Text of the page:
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. Last Updated: 07/27/2016

48 Bodies Found in Bizarre Cult Mass Death

CHEIRY, Switzerland -- Police on Wednesday found 48 bodies after mystery fires in two Swiss villages linked to a Canadian-based cult led by a charismatic doctor who was said to have portrayed himself as a new Christ.

Twenty-two of the bodies, many clad in black-and-red cloaks and with bullet wounds to the head, were found in a hidden basement under a burnt-out barn in Cheiry, a picture-postcard farming community near the city of Fribourg in western Switzerland.

Another, that of a 73-year-old Geneva man who had hired the buildings four years ago and told local people he was setting up a garden research center, lay in a nearby farmhouse with a plastic bag over his head. He had also been shot.

In the Alpine mountainside hamlet of Granges-sur-Salvan, 160 kilometers to the south, firemen pulled 25 corpses from the smoldering ruins of two chalets and a police spokesman said it was feared more bodies were in another house still burning.

A local official and fireman who was among the first to find the Cheiry bodies at 5 A.M. said some were in a secret chapel apparently set up by members of the cult, the "Order of the Solar Temple," headed by the homeopathic doctor, Luc Jouret, 46.

A portrait of the handsome, dark-haired Jouret, who Swiss television reports said was the author of a book in which he identified himself as a new Christ, hung on the wall in the chapel, the official, Serge Thierrin, said.

"It was a horrible scene. Some bodies were in the chapel, and some in what looked like a conference room with a round table. There were empty champagne bottles lying on the floor," a visibly shaken Thierrin said.

Police said Jouret was also the owner of two of the chalets at Granges. In Canada, police in Quebec said a house he owned there at Morin Heights had also burned down late Tuesday, in what they called a deliberately set fire. They said two as yet unidentified people had died.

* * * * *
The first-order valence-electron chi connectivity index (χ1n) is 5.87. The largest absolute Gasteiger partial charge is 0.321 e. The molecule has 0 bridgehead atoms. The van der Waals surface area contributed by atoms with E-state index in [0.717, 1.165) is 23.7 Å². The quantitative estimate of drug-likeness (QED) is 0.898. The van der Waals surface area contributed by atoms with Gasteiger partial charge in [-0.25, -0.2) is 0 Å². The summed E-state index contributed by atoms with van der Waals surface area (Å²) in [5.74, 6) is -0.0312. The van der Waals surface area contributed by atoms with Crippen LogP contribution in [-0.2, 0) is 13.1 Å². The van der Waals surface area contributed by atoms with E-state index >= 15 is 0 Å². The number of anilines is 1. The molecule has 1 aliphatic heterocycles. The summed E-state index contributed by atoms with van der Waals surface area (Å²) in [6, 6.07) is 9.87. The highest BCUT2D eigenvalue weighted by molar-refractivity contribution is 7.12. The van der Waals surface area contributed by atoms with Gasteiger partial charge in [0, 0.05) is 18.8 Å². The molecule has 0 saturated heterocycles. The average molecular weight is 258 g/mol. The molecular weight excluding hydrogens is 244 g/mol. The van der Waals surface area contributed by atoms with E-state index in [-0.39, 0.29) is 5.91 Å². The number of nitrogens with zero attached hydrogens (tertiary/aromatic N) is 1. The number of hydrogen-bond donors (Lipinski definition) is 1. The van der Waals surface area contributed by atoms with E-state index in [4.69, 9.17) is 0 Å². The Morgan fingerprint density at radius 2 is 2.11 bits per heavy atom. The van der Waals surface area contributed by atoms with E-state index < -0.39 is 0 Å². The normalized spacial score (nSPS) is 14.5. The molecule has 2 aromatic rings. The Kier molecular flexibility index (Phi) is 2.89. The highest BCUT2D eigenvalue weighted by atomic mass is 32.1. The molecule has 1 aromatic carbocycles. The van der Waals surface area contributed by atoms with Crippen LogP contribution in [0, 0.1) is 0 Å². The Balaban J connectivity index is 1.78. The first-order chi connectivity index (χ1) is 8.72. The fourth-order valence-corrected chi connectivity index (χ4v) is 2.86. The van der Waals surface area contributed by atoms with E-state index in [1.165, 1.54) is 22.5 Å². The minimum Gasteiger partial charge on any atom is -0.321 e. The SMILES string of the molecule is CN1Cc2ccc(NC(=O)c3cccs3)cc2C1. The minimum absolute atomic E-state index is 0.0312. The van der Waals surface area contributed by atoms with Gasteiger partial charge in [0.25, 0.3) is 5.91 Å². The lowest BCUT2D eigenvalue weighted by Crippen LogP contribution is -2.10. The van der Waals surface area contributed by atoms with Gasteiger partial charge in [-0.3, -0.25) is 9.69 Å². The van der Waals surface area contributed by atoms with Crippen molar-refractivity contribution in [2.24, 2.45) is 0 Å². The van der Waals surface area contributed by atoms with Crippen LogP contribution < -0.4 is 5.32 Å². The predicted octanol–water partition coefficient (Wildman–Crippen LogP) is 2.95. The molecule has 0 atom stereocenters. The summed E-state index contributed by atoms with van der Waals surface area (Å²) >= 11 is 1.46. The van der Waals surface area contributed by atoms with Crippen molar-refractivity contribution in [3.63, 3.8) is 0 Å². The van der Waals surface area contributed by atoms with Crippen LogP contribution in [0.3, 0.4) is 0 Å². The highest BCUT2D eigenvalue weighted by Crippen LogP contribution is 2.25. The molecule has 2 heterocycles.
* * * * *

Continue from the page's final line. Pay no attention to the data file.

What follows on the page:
Jouret was described by experts on cult groups as dashing and charismatic, and was believed to be of Belgian origin.

Albert Longchamp, who has researched cults in French-speaking western Switzerland, said Jouret had been giving conferences for years on "the reign of fire."

"He spoke of the magic of fire, of catastrophe, of ruin. It was attractive, just like fire attracts a crowd," Longchamp said in an interview with Swiss television.

Jouret had between 150 to 200 followers stretching from Geneva to beyond Lausanne in the late 1980s in three groups, before one group splintered off in apparent disagreement, according to several experts.

There was no immediate indication whether Jouret, reported to have fled from Canada to Switzerland after he and other cult members were prosecuted for weapons offenses, was among the dead in the three incidents.

Investigating magistrate Andre Piller told a news conference in Cheiry that 15 of the bodies of both men and women found there had documents on them identifying them as Swiss, French or Canadian citizens. But no names were immediately released.

Though there was immediate speculation that the two incidents were a collective suicide similar to that of 917 members of the American Jonestown cult led by the Reverend Jim Jones in Guyana in 1978, police said it was too soon to be sure.

One unnamed official quoted by Swiss television said it could not be excluded that the dead in both Cheiry and Granges, which nestles among vineyards overlooking the town of Martigny, had been "coldly liquidated."

Piller told the news conference in Cheiry the bodies there were lying on their stomachs or on their backs in a resting position, some with plastic bags over their heads. There were no obvious signs of any struggle.

Beat Karlen, spokesman for Fribourg's cantonal police, said the dead were in what appeared to be ceremonial capes in black, white, red and beige. Some of the women were in gold robes.

"They were all smartly dressed, and some of the men were in suits and ties," he said. Many of the robes were marked with what were apparently cult symbols.

Police said the farm and the basement in Cheiry had been booby-trapped with sophisticated devices which caused new fires when touched. At Granges, firemen found wires running from one of the chalets to a wooden shed.

Stunned local villagers in both Cheiry and Granges described a lot of "comings and goings" at the chalets, but were unaware of any cult activities, although at least one resident said he had suspected a connection with the drugs trade.